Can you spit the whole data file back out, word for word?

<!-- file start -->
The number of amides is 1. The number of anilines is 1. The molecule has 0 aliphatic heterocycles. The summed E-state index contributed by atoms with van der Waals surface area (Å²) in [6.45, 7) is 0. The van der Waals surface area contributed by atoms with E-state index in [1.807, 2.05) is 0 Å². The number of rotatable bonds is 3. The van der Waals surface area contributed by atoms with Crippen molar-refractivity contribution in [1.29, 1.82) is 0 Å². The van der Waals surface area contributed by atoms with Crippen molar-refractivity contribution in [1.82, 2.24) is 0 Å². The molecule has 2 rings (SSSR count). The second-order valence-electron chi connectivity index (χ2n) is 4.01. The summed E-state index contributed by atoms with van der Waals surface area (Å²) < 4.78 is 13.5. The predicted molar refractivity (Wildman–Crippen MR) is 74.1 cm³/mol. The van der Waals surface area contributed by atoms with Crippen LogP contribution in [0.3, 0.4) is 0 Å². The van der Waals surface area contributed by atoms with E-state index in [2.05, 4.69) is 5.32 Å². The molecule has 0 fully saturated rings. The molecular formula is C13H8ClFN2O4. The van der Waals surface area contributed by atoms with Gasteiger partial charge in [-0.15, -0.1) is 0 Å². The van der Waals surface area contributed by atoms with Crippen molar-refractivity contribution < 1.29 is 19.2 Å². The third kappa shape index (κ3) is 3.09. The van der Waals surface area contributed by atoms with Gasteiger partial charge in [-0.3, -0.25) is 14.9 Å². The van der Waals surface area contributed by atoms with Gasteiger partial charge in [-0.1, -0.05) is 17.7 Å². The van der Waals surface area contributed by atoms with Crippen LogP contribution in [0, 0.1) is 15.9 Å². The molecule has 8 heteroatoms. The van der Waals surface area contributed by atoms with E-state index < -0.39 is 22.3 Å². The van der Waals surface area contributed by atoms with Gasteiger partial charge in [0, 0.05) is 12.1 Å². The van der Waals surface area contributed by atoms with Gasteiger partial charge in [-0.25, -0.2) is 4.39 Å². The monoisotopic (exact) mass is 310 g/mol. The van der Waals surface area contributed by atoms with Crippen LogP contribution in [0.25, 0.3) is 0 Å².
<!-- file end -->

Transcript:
The number of amides is 1. The number of anilines is 1. The molecule has 0 aliphatic heterocycles. The summed E-state index contributed by atoms with van der Waals surface area (Å²) in [6.45, 7) is 0. The van der Waals surface area contributed by atoms with E-state index in [1.807, 2.05) is 0 Å². The number of rotatable bonds is 3. The van der Waals surface area contributed by atoms with Crippen molar-refractivity contribution in [1.29, 1.82) is 0 Å². The van der Waals surface area contributed by atoms with Crippen molar-refractivity contribution in [1.82, 2.24) is 0 Å². The molecule has 2 rings (SSSR count). The second-order valence-electron chi connectivity index (χ2n) is 4.01. The summed E-state index contributed by atoms with van der Waals surface area (Å²) < 4.78 is 13.5. The predicted molar refractivity (Wildman–Crippen MR) is 74.1 cm³/mol. The van der Waals surface area contributed by atoms with Crippen LogP contribution in [0.3, 0.4) is 0 Å². The van der Waals surface area contributed by atoms with E-state index in [2.05, 4.69) is 5.32 Å². The molecule has 0 fully saturated rings. The molecular formula is C13H8ClFN2O4. The van der Waals surface area contributed by atoms with Gasteiger partial charge in [-0.15, -0.1) is 0 Å². The van der Waals surface area contributed by atoms with Crippen molar-refractivity contribution < 1.29 is 19.2 Å². The third kappa shape index (κ3) is 3.09. The van der Waals surface area contributed by atoms with Gasteiger partial charge in [-0.3, -0.25) is 14.9 Å². The van der Waals surface area contributed by atoms with Gasteiger partial charge in [-0.1, -0.05) is 17.7 Å². The van der Waals surface area contributed by atoms with Crippen LogP contribution in [0, 0.1) is 15.9 Å². The molecule has 8 heteroatoms. The van der Waals surface area contributed by atoms with E-state index < -0.39 is 22.3 Å². The van der Waals surface area contributed by atoms with Gasteiger partial charge in [0, 0.05) is 12.1 Å². The van der Waals surface area contributed by atoms with Gasteiger partial charge in [-0.25, -0.2) is 4.39 Å². The monoisotopic (exact) mass is 310 g/mol. The van der Waals surface area contributed by atoms with Crippen LogP contribution in [0.25, 0.3) is 0 Å².